For the past two years there has been nothing but controversy swirling around Jones Point Park. Whether or not to build soccer fields? How to best protect the archeological artifacts? Should it be used for passive or active recreation?
But, through it all, there has been one constant, untouched by the various factions. Last Friday it marked its 150th Anniversary in a modest but significant ceremony attended only by a handful of supporters.
Jones Point Lighthouse, authorized by Congress in 1852, was built in 1856 on a sliver of land located at the southern tip of the City of Alexandria. Then there was no controversy about Jones Point Park because there was no Jones Point Park.
Its white beacon of light was first illuminated on May 3, 1856. It was visible for 12 miles down river. Seventy years later, 1926, it went dark for the final time as an active aid to river navigation.
“We don’t own it but we pay all the bills,” said Barbara Muller, regent, Mount Vernon Chapter, Daughters of The American Revolution, in opening the 150th Anniversary ceremony of the lighthouse’s dedication. She was joined by Betty Vosbect, chair, Jones Point Lighthouse Committee, Mount Vernon Chapter, DAR.
The year the light went dark, the Mount Vernon Chapter of the DAR “convinced the United States Congress to convey the lighthouse to them so they could maintain the property and restore the building,” Muller told the small group assembled to mark the occasion.
That is exactly what occurred until 1936 when the property was taken over by the United States Signal Corps. When they returned it in 1953 the building was in total disrepair, both internally and externally.
Appeals to the U.S. Army and the Federal Government to reimburse the DAR chapter for the cost of repairing the damage fell on deaf ears, according to Muller. That forced the chapter to transfer the lighthouse and the land immediately surrounding it to the National Park Service.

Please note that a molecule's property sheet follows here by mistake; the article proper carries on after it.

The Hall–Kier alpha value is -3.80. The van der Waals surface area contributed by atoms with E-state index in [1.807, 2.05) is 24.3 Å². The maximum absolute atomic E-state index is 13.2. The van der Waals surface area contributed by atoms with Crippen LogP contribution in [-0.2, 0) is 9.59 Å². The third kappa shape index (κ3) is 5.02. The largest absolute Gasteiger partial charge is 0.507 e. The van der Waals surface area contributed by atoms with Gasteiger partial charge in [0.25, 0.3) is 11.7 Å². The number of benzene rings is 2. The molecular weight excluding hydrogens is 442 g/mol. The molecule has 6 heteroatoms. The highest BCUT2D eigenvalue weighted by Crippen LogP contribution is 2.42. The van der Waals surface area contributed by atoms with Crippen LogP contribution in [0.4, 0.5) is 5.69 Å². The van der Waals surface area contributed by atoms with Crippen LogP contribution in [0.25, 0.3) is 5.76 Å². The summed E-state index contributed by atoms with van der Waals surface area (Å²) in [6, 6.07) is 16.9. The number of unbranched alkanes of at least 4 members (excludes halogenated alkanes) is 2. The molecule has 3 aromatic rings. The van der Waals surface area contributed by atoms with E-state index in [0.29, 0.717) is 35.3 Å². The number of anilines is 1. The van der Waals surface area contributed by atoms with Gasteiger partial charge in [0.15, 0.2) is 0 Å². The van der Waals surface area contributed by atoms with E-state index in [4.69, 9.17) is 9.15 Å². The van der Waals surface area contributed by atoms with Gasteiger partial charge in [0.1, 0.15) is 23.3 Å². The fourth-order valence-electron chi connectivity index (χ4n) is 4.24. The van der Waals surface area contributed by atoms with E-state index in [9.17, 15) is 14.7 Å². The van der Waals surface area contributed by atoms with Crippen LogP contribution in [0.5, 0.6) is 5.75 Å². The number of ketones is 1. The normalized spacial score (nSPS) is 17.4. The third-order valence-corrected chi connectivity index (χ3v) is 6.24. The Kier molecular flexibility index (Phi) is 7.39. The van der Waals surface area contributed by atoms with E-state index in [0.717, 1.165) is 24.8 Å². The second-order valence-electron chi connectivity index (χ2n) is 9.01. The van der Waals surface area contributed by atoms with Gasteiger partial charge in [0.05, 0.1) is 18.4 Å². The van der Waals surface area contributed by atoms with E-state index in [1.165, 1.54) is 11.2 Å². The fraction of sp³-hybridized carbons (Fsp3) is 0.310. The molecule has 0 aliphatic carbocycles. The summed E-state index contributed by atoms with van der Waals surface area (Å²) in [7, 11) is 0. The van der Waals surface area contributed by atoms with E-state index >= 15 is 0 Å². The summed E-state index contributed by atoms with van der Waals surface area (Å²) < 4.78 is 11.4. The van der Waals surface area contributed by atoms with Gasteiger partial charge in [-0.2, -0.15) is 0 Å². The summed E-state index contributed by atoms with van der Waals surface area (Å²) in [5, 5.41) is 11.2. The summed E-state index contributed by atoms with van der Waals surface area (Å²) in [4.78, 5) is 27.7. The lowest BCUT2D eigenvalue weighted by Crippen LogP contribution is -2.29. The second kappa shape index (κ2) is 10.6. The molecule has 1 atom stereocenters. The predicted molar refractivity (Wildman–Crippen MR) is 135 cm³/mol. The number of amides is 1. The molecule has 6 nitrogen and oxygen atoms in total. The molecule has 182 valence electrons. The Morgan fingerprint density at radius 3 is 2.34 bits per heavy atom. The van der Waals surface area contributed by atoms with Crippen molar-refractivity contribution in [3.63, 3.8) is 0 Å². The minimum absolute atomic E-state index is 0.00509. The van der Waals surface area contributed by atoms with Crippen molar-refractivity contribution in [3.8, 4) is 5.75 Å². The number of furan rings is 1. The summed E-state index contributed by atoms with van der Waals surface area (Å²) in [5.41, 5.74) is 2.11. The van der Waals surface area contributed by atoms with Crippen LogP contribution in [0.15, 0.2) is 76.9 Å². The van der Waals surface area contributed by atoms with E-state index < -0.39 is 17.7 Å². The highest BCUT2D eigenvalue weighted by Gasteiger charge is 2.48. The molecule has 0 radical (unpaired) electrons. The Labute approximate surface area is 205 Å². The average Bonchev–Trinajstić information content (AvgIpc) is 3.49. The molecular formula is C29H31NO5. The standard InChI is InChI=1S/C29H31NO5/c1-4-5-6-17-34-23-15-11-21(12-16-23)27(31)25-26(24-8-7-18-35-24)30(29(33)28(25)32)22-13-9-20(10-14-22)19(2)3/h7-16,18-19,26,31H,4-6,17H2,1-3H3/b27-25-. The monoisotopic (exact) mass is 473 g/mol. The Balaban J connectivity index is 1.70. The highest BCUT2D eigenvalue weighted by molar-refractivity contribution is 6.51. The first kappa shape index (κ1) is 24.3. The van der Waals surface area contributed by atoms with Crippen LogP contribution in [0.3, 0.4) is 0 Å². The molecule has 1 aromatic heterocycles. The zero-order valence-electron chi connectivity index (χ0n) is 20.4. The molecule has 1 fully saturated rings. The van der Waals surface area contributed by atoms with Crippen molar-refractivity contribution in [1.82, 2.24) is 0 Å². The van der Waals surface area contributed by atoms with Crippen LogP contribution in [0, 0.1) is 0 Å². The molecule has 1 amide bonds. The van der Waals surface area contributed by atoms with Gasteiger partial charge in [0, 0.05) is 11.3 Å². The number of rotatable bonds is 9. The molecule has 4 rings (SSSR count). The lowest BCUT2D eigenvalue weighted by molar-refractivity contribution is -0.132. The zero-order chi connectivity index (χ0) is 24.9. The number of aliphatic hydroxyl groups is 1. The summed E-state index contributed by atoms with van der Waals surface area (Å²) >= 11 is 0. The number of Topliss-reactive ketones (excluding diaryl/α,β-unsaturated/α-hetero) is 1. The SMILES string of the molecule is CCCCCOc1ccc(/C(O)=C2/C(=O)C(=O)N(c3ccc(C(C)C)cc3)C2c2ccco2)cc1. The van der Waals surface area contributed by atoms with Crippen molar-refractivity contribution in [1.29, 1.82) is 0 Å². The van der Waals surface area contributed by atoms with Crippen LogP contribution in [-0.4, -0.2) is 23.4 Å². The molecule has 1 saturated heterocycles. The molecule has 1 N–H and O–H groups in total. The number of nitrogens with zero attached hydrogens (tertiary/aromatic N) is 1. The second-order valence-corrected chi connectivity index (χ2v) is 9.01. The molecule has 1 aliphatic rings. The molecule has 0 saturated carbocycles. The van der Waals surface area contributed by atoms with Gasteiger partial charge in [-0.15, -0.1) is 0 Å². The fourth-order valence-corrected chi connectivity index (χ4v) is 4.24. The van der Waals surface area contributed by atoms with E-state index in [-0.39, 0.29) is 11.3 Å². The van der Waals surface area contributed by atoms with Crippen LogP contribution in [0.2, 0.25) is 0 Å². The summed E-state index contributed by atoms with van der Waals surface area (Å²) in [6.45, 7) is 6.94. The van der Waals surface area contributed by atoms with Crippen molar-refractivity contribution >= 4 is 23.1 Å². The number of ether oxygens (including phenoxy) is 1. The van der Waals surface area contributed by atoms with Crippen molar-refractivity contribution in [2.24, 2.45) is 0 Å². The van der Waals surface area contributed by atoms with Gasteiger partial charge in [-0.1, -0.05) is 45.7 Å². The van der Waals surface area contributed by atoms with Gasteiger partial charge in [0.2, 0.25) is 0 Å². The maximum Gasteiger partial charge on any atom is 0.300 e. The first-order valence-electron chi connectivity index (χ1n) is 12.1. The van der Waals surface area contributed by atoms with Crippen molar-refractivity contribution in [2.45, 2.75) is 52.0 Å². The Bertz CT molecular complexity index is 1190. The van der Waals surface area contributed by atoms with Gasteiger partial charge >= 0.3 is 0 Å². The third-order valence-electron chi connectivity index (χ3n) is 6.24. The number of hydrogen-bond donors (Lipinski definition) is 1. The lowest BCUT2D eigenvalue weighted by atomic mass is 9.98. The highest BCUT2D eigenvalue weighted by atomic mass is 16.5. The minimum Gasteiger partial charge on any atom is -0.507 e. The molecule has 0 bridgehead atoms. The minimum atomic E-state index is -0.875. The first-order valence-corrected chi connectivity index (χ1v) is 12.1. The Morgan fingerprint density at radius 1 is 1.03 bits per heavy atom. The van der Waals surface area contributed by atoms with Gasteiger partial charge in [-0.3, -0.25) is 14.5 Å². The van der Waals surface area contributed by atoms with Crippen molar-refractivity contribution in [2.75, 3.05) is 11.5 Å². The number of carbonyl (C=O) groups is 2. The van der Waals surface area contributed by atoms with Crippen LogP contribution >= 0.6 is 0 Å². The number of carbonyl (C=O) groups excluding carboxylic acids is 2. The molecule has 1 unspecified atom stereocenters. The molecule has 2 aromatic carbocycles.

In 1991 the Park Service made “considerable repairs to the building.” In 1993 a new “Fresno” light was installed. That light still functions today. But, the building is still not habitable. It suffered further damage during Hurricane Isabel.
“In 1864 my great grandfather went through here to the Civil War. This lighthouse has seen so much Alexandria history we have to preserve it,” said Alexandria Vice Mayor-elect Andrew Macdonald.
“There are only five lighthouses left on the Potomac. This is a real treasure. I’m hopeful we will be able to turn it into a City museum,” Macdonald said at the ceremony.
James Mackay, acting director, Office of Historic Alexandria, pointed out that “until 1911 Jones Point was just a tiny peninsula.” What is now Jones Point Park was underwater. “It was known as Battery Cove,” he said.
“You got to the lighthouse by way of a rope walk four football fields long. Then in 1911 Battery Cove was filled in. Following that the Virginia Shipbuilding Corporation established a ship yard in the area,” according to Mackay.
“At that time this area was like the surface of the moon. There was not a stick of vegetation anywhere,” he said.
“The lighthouse was also the residence of the light keeper as was the case of most lighthouses. In the 19th century one of those keepers was named Benjamin Greenwood. He, his wife and their 11 children all lived here,” Mackay stated.